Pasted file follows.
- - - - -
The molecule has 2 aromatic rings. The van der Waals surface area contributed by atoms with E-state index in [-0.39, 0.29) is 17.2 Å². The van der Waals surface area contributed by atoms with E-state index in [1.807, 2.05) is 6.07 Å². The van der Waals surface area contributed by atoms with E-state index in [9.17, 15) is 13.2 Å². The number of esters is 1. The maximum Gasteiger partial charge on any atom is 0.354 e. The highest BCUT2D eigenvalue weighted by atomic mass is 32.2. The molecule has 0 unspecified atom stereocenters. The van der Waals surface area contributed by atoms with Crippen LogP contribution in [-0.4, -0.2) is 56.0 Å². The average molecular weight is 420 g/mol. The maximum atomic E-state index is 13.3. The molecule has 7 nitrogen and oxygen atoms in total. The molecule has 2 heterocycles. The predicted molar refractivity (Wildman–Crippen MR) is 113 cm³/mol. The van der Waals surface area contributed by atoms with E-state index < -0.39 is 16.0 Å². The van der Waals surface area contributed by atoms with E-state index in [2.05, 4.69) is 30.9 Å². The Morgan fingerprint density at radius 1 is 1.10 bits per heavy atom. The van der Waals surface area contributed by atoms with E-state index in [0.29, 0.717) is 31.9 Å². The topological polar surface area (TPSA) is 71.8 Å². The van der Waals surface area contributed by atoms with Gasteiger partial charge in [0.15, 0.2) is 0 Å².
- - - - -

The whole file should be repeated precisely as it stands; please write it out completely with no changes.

The molecule has 2 aromatic rings. The van der Waals surface area contributed by atoms with E-state index in [-0.39, 0.29) is 17.2 Å². The van der Waals surface area contributed by atoms with E-state index in [1.807, 2.05) is 6.07 Å². The van der Waals surface area contributed by atoms with E-state index in [9.17, 15) is 13.2 Å². The number of esters is 1. The maximum Gasteiger partial charge on any atom is 0.354 e. The highest BCUT2D eigenvalue weighted by atomic mass is 32.2. The molecule has 0 unspecified atom stereocenters. The van der Waals surface area contributed by atoms with Crippen LogP contribution in [-0.4, -0.2) is 56.0 Å². The average molecular weight is 420 g/mol. The maximum atomic E-state index is 13.3. The molecule has 7 nitrogen and oxygen atoms in total. The molecule has 2 heterocycles. The predicted molar refractivity (Wildman–Crippen MR) is 113 cm³/mol. The van der Waals surface area contributed by atoms with E-state index < -0.39 is 16.0 Å². The van der Waals surface area contributed by atoms with E-state index in [2.05, 4.69) is 30.9 Å². The Morgan fingerprint density at radius 1 is 1.10 bits per heavy atom. The van der Waals surface area contributed by atoms with E-state index in [0.29, 0.717) is 31.9 Å². The topological polar surface area (TPSA) is 71.8 Å². The van der Waals surface area contributed by atoms with Gasteiger partial charge in [0.15, 0.2) is 0 Å².